's NPOV, and perhaps by making quiz-grades public per user-name, and even by such things as RealNamesPlease
) to pressure those humans possessing unmerited arrogance (and there will always be a few in any population, more so among the people willing to speak up) to humble themselves before impartial tests of knowledge, comprehension, and skill. (Too often I have wished to slap around those people who refuse to self-educate, and who therefore cannot see their own fallacy or misunderstanding even when it is pointed out to them.)
As a bonus, construction of such tests and tutorials and examples - even if it is just tests of comprehension rather than of 'truth' - would greatly increase the educational value of any wiki AND help solidify and (most importantly) formalize
the ideas held within, considerably reducing imprecision and ambiguity inherent to natural language.
A couple of points in response:
- In my experience, no one goes back in to tidy ThreadMesses once they get beyond a certain stage. If the participants don't even bother trying to keep it tidy, it never happens.
- Refactoring often happens by the creation of a new page and the deprecation and eventual deletion of an old one. There is no need to 'tidy' thread messes. And forcing participants to 'keep it tidy' works to a degree, but mostly means that ideas are never presented in the first place.
- People can already find things if they bother to read to start with. It appears that people don't even bother. I am less optimistic that any tools will help prevent this problem. I believe newbies will continue to be welcomed, and then pee all over the place exactly because they haven't bothered to look at the wisdom that's already here.
- I disagree with this. There are too many WalledGardens, even for someone who has been on the wiki for a very long time. Tools can help a great deal with this. Even replacing the Wiki FindPage with support for the Google engine would be an improvement. Addition of tags or predicates would be another. Rapid access to bayesian clustering would also help. Etc.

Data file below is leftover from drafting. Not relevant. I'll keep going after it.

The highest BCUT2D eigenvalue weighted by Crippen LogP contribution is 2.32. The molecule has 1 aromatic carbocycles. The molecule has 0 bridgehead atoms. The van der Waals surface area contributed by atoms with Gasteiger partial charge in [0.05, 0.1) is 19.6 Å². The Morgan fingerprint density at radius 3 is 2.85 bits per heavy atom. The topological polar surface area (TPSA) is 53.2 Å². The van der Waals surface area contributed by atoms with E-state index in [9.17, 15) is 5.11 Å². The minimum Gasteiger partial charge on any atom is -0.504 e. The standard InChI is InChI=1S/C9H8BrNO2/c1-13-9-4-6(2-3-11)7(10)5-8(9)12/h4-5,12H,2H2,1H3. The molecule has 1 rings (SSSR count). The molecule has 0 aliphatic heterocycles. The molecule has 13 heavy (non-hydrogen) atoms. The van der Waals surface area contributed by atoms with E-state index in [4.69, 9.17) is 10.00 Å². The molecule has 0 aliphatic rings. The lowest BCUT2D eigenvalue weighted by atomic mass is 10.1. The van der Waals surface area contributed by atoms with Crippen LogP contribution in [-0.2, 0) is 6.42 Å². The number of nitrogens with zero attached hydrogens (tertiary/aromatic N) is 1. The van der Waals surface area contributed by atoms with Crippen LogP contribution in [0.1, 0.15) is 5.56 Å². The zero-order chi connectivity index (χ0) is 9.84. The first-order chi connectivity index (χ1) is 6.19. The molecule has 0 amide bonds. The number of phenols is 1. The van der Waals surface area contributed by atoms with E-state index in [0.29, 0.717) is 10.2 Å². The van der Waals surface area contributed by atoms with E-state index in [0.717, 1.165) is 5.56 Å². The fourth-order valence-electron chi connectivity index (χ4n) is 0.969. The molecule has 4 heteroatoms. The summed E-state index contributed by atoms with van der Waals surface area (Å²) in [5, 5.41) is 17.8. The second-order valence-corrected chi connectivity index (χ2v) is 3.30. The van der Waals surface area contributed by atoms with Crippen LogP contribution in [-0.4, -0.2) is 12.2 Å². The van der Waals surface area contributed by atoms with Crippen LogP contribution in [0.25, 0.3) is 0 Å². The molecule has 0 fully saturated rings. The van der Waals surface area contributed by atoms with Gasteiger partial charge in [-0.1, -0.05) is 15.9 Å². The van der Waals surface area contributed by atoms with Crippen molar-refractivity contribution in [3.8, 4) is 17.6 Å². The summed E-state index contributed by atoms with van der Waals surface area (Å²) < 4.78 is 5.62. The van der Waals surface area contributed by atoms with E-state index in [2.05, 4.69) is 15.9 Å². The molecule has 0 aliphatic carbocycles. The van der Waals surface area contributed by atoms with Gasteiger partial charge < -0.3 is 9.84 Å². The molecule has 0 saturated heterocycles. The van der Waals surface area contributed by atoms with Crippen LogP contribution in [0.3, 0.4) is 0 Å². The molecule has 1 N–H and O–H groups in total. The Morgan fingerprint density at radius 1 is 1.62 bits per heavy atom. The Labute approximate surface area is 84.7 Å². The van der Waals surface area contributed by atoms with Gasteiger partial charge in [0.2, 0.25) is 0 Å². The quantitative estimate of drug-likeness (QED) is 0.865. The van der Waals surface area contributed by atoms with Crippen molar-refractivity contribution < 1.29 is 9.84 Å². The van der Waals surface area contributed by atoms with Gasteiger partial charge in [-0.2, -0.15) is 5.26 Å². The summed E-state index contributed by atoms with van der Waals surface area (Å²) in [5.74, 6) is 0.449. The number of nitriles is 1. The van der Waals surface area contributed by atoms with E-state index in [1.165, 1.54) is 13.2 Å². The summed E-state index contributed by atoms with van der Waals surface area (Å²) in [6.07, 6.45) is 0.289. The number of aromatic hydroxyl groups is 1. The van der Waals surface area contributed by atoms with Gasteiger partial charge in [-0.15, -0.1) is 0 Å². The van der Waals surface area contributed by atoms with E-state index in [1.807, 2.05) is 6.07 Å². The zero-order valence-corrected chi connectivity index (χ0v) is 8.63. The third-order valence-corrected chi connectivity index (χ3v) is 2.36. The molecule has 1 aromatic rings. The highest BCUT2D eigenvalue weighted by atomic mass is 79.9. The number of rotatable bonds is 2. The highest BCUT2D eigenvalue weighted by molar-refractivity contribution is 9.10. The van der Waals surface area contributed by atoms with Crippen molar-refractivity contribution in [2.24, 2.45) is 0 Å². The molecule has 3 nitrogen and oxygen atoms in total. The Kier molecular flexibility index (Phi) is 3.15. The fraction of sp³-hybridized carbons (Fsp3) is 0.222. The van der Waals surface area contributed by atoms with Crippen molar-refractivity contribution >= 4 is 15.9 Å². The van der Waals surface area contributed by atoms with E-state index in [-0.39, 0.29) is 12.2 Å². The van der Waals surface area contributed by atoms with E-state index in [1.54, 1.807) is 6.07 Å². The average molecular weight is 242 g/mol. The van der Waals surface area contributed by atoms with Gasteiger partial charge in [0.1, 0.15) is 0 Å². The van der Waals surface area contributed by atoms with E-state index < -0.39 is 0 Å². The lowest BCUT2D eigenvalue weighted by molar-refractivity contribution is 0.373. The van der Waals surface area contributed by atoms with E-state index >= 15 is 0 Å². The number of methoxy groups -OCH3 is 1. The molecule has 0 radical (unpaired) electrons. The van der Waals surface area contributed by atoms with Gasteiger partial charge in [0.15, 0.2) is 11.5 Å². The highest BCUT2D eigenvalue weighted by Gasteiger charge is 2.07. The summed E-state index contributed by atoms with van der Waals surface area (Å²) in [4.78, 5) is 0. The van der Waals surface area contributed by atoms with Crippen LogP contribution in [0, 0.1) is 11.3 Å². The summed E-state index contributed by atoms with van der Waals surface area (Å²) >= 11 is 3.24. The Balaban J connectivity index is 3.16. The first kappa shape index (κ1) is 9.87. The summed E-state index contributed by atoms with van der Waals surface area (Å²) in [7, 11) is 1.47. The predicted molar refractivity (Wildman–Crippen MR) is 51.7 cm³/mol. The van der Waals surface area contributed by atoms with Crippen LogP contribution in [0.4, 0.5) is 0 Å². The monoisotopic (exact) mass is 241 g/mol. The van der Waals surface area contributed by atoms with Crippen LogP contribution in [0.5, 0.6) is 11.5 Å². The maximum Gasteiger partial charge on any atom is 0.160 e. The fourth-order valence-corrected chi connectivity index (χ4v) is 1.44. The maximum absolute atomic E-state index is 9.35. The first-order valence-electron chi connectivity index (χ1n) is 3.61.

- I can't even begin to visualise the manner of implementing or presenting "interactive education, tutorials, tests and quizzes". I suspect the result would not be a wiki.
- That's a bold statement. WhatIsaWiki? Do you believe that provision of a legible document is some sort of ultimate 'service' a wiki ought to provide? Or do you believe (as I do) that 'wiki' is more fundamentally about open and collaborative creation of DeeplyIntertwingled services for which forums for argument and DocumentMode pages are simply examples? WikiDesignPrinciples certainly don't focus on document construction.
I wish I had your optimism. I've been here for over 10 years and see nothing to make me believe the decline will even slow.
- I've seen a lot of change, and I see a lot of potential - some of which I wish to help realize (e.g. with WikiIde). It has only been 15 years since the 'Internet' access became a commodity, and it has grown quite a bit; I refuse to judge its future by the hiccups and viral infections it had when it was younger or by a few mood swings in its teenage years. As far as Internet technology is concerned, I can't but help feel incredible optimism.
What should be of interest to all, after reading this page, is how that this wiki and its effect on its community, stands as a good model of why open communes don't work very well. This wiki is kind of like the old hippy communes of the past, and the only ones that seem to have really survived are the closed religious ones. However, a cyber commune like this one, is ideal for a continuing experiment in social interaction. It is important to give the community a task, the task itself is not that important, but rather what happens when they try to accomplish that task. I have mainly stayed around all of these many, many, years, to observe and interact in this most intriguing experiment. One can learn much here.
Ye'old TheCathedralAndTheBazaar argument, again? I don't think that way at all; this page is just a few people voicing a few complaints, and doesn't at all represent what has and has not "worked very well".
No signed-edit security: yet ANOTHER reason to mutiny :-)
Yes, I note the smiley, but nonetheless, people here used to take care over ethics, even though not enforced by the technology. Clearly now they don't bother.